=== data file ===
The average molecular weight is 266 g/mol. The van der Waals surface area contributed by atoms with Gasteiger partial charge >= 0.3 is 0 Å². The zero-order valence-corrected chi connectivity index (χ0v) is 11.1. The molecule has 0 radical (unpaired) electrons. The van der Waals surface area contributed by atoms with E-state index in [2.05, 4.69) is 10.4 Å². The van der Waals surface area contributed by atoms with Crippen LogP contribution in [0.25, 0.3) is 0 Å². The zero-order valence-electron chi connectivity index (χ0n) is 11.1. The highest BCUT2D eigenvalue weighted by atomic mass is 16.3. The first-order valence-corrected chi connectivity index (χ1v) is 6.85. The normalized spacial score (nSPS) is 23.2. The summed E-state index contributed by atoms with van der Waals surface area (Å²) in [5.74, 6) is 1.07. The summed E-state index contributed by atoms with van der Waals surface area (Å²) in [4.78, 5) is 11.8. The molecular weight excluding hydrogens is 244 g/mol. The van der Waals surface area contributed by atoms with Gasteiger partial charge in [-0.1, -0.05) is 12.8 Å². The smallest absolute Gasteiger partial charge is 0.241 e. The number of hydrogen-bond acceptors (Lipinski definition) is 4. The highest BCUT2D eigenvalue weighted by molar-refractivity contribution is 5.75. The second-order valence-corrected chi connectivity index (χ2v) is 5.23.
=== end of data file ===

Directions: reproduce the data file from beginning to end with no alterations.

The average molecular weight is 266 g/mol. The van der Waals surface area contributed by atoms with Gasteiger partial charge >= 0.3 is 0 Å². The zero-order valence-corrected chi connectivity index (χ0v) is 11.1. The molecule has 0 radical (unpaired) electrons. The van der Waals surface area contributed by atoms with E-state index in [2.05, 4.69) is 10.4 Å². The van der Waals surface area contributed by atoms with Crippen LogP contribution in [0.25, 0.3) is 0 Å². The zero-order valence-electron chi connectivity index (χ0n) is 11.1. The highest BCUT2D eigenvalue weighted by atomic mass is 16.3. The first-order valence-corrected chi connectivity index (χ1v) is 6.85. The normalized spacial score (nSPS) is 23.2. The summed E-state index contributed by atoms with van der Waals surface area (Å²) in [5.74, 6) is 1.07. The summed E-state index contributed by atoms with van der Waals surface area (Å²) in [4.78, 5) is 11.8. The molecular weight excluding hydrogens is 244 g/mol. The van der Waals surface area contributed by atoms with Gasteiger partial charge in [-0.1, -0.05) is 12.8 Å². The smallest absolute Gasteiger partial charge is 0.241 e. The number of hydrogen-bond acceptors (Lipinski definition) is 4. The highest BCUT2D eigenvalue weighted by molar-refractivity contribution is 5.75. The second-order valence-corrected chi connectivity index (χ2v) is 5.23.